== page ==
(Again, no real order. See last year’s here.)
First off: most fantastic packaging EVER. The level of quality Light in the Attic put into this is beyond amazing. Cowboy in Sweden and Requiem for an Almost Lady are two of the best Hazlewood album crop, both are included here along with: the Ann-Margret album, 40, two discs worth of the LHI music stable, and the strangely-non-mustached-Lee in the “movie”: Cowboy in Sweden.
A budget package of the Fall’s late 80’s output. While current criticisms cites the early Warner Fall albums (Nation’s Saving Grace, Wonderful and Frightening) as the keepers, there are so many buried treasure on Kurious Oranj and the Frenz Experiment (Cab It Up, New Big Prinz, Carry Bag Man, Athlete Cured, the Steak Place (!?!) to name a few). Plus you get a half-live album, all the singles and b-sides of the era, and a whole disc of Hit the North mixes (that works far better than it should).
Finders Keepers has been doing a terrific job of giving Ilaiyaraaja his due. This collection of dancefloor-friendly soundtrack cuts from 80’s is unlike anything you’ve ever heard. Think of Bollywood breakdance music that changes rhythm, tone and instrumentation every 40 seconds. Confusingly adventurous and so fun.
In 1972 I was probably still bumping Sesame Street Disco, so I didn’t really have time to get up in arms over the original Self-Portrait. If (for some odd reason) we ever wanted to take stock of Dylan’s majesty, let’s remember this is an album of outtakes from one of his crappiest albums, and its probably on 9 out of 10 Best of Lists.
Many times reissues become attractive because of extra cuts, demo recordings and other value-added selling points. These 3 Roky albums have no extras, and it matters so little. First off, the Evil One is a near perfect album of unhinged chaos and genius, it still gives me goosebumps. It’s also great having terrific-sounding versions of the other two. All come with super-copious linear notes that provide more details to the Roky story we all thought we knew.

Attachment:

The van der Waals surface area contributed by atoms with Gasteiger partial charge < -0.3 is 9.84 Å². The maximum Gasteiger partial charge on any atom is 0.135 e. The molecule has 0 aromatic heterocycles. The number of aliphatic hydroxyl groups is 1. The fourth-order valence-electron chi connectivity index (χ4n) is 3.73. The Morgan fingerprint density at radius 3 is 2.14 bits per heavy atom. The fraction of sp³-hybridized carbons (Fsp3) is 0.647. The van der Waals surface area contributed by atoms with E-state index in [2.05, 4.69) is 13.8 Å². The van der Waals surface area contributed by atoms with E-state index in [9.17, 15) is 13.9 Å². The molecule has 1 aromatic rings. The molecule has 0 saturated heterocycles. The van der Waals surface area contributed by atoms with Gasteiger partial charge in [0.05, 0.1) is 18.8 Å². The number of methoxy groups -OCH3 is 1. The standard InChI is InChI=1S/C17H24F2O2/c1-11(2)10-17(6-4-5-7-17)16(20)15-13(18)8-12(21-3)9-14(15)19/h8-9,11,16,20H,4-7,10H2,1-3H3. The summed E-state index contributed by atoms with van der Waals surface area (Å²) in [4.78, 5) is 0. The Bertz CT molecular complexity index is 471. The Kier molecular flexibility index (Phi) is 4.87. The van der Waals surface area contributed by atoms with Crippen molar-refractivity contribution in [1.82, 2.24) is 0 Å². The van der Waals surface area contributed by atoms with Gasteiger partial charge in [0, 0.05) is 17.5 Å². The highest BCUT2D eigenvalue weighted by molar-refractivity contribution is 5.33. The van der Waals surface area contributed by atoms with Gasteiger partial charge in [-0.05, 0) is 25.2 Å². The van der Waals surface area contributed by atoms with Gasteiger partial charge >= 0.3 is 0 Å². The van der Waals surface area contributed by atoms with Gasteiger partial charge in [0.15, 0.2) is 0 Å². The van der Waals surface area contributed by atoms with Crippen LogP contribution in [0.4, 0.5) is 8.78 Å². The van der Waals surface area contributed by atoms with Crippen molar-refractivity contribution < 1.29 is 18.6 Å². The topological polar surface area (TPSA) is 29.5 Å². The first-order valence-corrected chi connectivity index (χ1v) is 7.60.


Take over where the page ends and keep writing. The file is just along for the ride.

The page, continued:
Everybody’s favorite ye-ye girl gets deeper. Singing in English, this collection collects tracks from 1968-72. Even if the lyrics are light, the arrangements are incredible. Comparable to what Mickie Most did for Donovan, in terms of turning an ok song into an immaculate cut.
Numero (as usual) had many noteworthy releases this year, but this was my favorite. A collection of private-press gospel records doesn’t sound that exciting, but the sheer variety within is incredible. From the seemingly broken drum machine of Otis G. Johnson’s “Walk with Jesus” to the stoney-basement vibe of the Sprititual Harmonizer “God’s Love“, this proves real people are the funkiest of all…
The fidelity is the same cassette quality as before, but I totally forgot how fun, honest and heartfelt these songs are. MANY bands tried this formula in the 90’s but this is one of the best examples of home-recorded, end-of-the-century blasts of localized ennui.
This is the In A Silent Way Miles band, the Third Great Quintet, and there are only a few shows with this line up. Late-period-electric-Miles is a universe unto itself, so let’s call this one of the larger moons of Saturn. I guess the best thing I can say about this music is that it NEVER feels familiar, it’s dense, sometimes overwhelming, but never boring…
I have to admit, I don’t really like the TVZ studio albums, they’re overproduced and bury the majesty of his songs in unnecessary over-production. Little of that is here. Instead we get some sparse out-takes, and most-importantly: the demo versions that trump many of the originals.